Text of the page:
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A nuanced look at a kinder, gentler Steve Jobs

In their new book, Brent Schlender and Rick Tetzeli explore how Jobs learned how to overcome his worst tendencies


 
Steve Jobs, circa 1983. (Ted Thai/The LIFE Picture Collection/Getty Images)

Steve Jobs, circa 1983. (Ted Thai/The LIFE Picture Collection/Getty Images)

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BECOMING STEVE JOBS

Brent Schlender and Rick Tetzeli

Of the revelations contained in Schlender and Tetzeli’s new book on the late Steve Jobs, surely one of the biggest is that current CEO Tim Cook offered the dying Apple co-founder a chunk of his healthy liver in a bid to extend his life. Jobs angrily refused. “Steve only yelled at me four or five times during the 13 years I knew him,” says Cook, “and this was one of them.”

Yet, this is the picture of Jobs—the visionary and screamer-in-chief—now etched in the public’s consciousness following his 2011 death. But Schlender, who wrote about Jobs for nearly a quarter-century for Fortune magazine, argues it’s a two-dimensional portrait that doesn’t come close to explaining who Jobs was, or why so many people wanted to work for him. The book, then, isn’t so much a re-telling of Jobs’s well-known story—a personal-computing pioneer who was booted from his own troubled company, only to find his way back and lead it to greatness—as it is a more nuanced look at how a brilliant young man learned how to (mostly) overcome his worst tendencies in a bid to do what he had always wanted to do: make beautiful computers that changed people’s lives.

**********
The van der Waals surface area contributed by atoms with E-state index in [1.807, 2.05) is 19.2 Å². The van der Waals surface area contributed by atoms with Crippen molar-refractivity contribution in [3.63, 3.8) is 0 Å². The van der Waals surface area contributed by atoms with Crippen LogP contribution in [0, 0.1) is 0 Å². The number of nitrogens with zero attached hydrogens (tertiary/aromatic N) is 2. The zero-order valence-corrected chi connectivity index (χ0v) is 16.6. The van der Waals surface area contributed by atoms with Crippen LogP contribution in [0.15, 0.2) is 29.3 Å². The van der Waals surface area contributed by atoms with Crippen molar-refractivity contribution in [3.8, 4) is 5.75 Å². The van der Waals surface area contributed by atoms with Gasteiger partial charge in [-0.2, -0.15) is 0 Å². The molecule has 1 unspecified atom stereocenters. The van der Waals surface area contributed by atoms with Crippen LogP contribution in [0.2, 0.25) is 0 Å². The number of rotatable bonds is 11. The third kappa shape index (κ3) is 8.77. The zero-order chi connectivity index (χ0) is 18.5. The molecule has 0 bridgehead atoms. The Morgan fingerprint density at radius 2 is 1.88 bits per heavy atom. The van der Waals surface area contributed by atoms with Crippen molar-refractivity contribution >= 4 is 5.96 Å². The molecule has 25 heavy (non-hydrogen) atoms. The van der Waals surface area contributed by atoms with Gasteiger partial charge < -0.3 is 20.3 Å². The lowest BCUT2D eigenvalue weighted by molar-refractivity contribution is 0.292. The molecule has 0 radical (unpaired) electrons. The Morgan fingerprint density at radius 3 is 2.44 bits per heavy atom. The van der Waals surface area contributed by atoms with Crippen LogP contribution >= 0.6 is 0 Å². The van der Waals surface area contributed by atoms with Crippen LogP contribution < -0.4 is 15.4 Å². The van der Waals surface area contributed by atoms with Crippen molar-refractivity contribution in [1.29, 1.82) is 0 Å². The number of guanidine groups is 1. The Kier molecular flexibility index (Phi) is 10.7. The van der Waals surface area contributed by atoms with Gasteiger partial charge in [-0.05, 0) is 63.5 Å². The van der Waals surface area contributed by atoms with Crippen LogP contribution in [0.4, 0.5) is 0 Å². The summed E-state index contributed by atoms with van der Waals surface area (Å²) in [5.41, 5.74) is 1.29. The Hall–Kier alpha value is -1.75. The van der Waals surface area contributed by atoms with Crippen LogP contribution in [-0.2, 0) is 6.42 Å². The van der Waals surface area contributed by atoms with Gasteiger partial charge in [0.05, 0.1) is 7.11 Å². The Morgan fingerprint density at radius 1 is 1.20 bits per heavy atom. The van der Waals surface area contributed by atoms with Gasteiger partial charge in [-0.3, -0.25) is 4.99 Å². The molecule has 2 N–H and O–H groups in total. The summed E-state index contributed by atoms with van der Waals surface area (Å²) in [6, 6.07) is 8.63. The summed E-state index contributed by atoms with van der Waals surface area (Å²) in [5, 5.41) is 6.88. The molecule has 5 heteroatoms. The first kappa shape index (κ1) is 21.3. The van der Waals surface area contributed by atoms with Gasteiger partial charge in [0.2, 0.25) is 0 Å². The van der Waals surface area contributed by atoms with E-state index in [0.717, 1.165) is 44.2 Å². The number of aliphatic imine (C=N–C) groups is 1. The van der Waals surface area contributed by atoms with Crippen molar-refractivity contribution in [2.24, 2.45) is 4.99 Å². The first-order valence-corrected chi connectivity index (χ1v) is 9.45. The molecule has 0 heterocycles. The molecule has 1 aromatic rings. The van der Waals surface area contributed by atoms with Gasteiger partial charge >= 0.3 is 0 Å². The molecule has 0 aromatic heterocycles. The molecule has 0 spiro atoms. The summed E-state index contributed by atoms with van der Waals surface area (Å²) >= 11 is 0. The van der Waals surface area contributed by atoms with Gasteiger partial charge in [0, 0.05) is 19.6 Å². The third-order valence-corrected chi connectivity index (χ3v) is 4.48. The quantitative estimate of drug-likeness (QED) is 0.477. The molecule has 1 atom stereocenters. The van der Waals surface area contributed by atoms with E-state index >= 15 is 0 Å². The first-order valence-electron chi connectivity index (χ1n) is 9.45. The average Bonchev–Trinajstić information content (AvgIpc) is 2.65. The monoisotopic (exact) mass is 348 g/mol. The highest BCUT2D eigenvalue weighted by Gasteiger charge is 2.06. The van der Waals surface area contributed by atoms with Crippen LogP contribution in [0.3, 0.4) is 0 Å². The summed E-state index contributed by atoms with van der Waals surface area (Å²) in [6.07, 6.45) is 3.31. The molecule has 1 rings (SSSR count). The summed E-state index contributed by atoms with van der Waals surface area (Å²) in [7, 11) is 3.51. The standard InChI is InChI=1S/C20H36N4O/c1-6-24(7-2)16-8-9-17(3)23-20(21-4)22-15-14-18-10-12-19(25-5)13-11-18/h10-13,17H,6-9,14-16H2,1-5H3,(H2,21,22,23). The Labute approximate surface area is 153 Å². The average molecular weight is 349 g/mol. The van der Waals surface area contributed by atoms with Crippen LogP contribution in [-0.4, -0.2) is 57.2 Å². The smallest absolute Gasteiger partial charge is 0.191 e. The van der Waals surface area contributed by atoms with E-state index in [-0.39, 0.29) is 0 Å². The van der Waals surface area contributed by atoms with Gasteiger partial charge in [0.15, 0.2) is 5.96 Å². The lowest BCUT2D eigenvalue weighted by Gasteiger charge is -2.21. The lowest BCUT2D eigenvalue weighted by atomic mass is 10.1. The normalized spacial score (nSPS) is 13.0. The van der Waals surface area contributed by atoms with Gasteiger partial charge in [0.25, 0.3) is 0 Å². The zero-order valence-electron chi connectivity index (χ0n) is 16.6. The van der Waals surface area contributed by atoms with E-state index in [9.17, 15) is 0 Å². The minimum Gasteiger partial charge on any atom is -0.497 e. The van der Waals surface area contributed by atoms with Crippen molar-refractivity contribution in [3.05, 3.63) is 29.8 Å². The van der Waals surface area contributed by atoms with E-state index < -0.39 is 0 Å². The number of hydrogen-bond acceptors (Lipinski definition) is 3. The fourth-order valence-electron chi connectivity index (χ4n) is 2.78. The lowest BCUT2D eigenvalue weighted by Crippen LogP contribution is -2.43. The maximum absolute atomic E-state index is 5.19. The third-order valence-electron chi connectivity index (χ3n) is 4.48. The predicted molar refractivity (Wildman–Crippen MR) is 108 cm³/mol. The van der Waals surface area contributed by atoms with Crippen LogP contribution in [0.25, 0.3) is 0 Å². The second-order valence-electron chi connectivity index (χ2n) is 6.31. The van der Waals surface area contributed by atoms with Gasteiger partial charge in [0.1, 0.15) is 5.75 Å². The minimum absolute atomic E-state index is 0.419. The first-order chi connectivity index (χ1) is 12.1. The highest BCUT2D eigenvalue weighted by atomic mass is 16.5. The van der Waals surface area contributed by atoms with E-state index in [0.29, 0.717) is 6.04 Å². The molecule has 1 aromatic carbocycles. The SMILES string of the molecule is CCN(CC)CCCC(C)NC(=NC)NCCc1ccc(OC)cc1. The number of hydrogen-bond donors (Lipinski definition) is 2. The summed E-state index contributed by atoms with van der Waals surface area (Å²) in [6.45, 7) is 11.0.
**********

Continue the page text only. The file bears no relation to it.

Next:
Jobs’s knack for seeing the future and his painful attention to detail were often credited as the chief reasons for Apple’s eventual success, but, in fact, the opposite may have been true. In Schlender’s view, Jobs’s ability to deliver game-changing devices such as the iPhone and iPad during his later years stemmed from his ability to put more trust in the people he hired and to cling less tightly to his exacting vision of the perfect machine. The iPod, in particular, was a device the old Jobs never would have contemplated, but his team convinced him it was worth pursuing.

As for the stories about Jobs’s legendary outbursts, they were certainly part of his obsessive character. But the book also shows us the family man, and the multi-billionaire who chose to live in a rambling old house with a vegetable garden in place of an imposing security wall. Besides, his flare-ups tended to be short-lived, and his team simply learned to “listen past” the yelling. Others would hang up the phone and wait until a calmer Steve called back—which he almost always did.

Perhaps the most telling anecdote occurs at the beginning of the book. In 1979, Jobs was invited to a gathering of spiritual leaders, doctors and musicians, who had put together a foreign-aid foundation. Jobs loved the idea, but hated the way the group planned to promote it. He ended up yelling and screaming and causing a scene until he was ordered to leave. A few minutes later, Jobs was spotted outside in the parking lot, sobbing into his steering wheel. “I’m going to go back in and apologize,” Jobs said. “And then I’m going to leave.” And that, Schlender writes, is exactly what he did.


 

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